It’s May, which means students everywhere have been scouring websites, meeting with company recruiters on campus, attending hackathons, and generally doing everything in their collective power to land that first post-graduation job. But if the viable job leads have been few and far between, never fear: You have time to regroup and try a new strategy. Here’s some specific advice for new grads from some of the top recruiting talent at IBM, EMC, and Yahoo:
Don’t Sell Yourself Short
According to Brigid MacMahon, talent leader at IBM Watson, the key to snagging the first job is spinning the resume in the right way. “Most undergrads underrepresent their experience,” she said. An undergrad might have six months of Java programming under his or her belt, and yet prove reluctant to mention it on a resume because it wasn’t experience gained “on the job.” Most employers, however, are more interested in your actual skills than where you learned them.
And don’t forget relevant class time and outside events. “Your coursework and even your hackathon time counts,” MacMahon added. “It’s all about having a proficiency in it to work in it.”
What do employers want right now? According to MacMahon, healthcare is big—and any experience with healthcare technology can help you stand out from the competition. Knowledge of the cloud and machine learning are No. 2 and 3 on her list. In other words, figure out what’s really moving tech.
Cindy Gallerani, senior director for university relations at EMC, suggested that new grads can benefit from showing off their short skills. “Companies don’t just look for solid technical skills anymore,” she said. “New grads need to have great communication skills (verbal and written), the ability to influence for results, presentation skills, and the ability to work and thrive in a team environment.” While EMC is on the lookout for computer science graduates with skills in data analytics, problem solving, and multiple programming languages, the ability to effectively communicate your great ideas also has to show through on the resume (and in the interview).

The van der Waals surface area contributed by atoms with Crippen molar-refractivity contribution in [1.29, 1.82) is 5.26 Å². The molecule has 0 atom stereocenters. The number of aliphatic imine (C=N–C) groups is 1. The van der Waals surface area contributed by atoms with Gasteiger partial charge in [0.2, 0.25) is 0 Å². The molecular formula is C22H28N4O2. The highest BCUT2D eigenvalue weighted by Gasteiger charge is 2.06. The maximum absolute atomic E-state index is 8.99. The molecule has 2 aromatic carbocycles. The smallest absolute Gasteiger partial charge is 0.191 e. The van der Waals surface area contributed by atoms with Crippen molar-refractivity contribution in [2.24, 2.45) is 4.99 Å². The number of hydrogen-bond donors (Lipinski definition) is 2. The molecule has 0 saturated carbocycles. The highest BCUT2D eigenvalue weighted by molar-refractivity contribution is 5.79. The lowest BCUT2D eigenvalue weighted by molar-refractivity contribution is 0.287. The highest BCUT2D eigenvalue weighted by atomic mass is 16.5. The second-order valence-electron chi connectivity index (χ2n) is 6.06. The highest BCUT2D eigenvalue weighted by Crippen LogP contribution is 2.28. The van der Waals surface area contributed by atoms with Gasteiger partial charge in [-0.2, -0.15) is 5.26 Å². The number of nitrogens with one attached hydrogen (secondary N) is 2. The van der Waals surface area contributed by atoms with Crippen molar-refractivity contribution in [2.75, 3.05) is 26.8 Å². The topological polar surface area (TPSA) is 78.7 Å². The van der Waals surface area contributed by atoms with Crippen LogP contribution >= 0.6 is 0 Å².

Know Who Would Hire You
Flooding the market with resumes isn’t a good use of your time, said Tracie Waecker, senior manager for Yahoo’s University Recruitment and APM program lead. New grads will often send out a flurry of resumes, even when they don’t meet the job requirements. “Devote your time and resources to a potential job that’s a better fit for you,” she said. “Beyond the basic qualifying attributes like course of study, GPA, and academic accomplishments, we also look for leadership qualities, contributions to open source projects, and other transformative skills.”
Match up your skills and your intended career trajectory to the company, and don’t simply target the largest and most well-known firms. Small and midsized firms can also offer interesting job opportunities.